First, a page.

What are money spiders, how big are they and do they bite? | The Sun

MONEY spiders are abundant in the UK, and are also known as "sheet weavers" due to the quality of their webs.

But how did they get the "money" moniker, and do they bite?

What are money spiders?

Money spiders are from the family Linyphiidae, as they are known to make sheet-like webbing.

According to the Natural History Museum website, it is "the largest family of spiders in the UK, with 280 species.

"It includes the tiny money spiders said to bring good luck if you find one wandering over you.

"The money spider hangs beneath its web, waiting for dinner to land above".

Money spiders are very common in Britain.

Why are they called money spiders?

If you're frightened of spiders, it may be difficult to imagine how encountering one could be considered good luck.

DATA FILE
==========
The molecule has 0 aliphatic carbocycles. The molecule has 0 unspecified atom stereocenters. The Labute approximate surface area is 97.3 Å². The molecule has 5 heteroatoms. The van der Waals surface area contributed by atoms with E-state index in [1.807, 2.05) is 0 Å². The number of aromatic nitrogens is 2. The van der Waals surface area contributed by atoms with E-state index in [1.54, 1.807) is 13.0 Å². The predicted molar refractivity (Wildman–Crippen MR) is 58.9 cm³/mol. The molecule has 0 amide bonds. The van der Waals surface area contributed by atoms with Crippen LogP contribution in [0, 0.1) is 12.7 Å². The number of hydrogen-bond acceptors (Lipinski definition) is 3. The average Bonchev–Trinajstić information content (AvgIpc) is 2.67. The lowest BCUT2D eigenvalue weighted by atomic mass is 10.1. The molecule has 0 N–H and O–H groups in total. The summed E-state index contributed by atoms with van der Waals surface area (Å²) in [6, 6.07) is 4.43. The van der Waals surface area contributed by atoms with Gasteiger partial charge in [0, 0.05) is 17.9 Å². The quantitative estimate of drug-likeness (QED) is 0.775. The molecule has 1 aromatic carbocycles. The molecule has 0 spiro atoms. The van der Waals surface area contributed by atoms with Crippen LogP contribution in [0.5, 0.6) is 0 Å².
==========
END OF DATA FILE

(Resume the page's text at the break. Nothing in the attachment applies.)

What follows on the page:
But that's how these little creatures got their name, as they were seen as harbingers of good fortune.

Money spiders can occasionally get caught in your hair, which was seen as a sign that the person would come into money.

For extra good luck people traditionally spun the spider around their heads by its web before letting it go.

Are money spiders harmful?

Money spiders are really small, less than 5mm in length, and they love

damp vegetation.

For this reason they can often be found in your garden, usually spinning their web in dense shrubs and dwarf conifers.

They don't commonly bite humans as they're far more partial to eating insects.

But though they're fairly harmless to us, if you do enough to get a nip from one it may cause redness and swelling.

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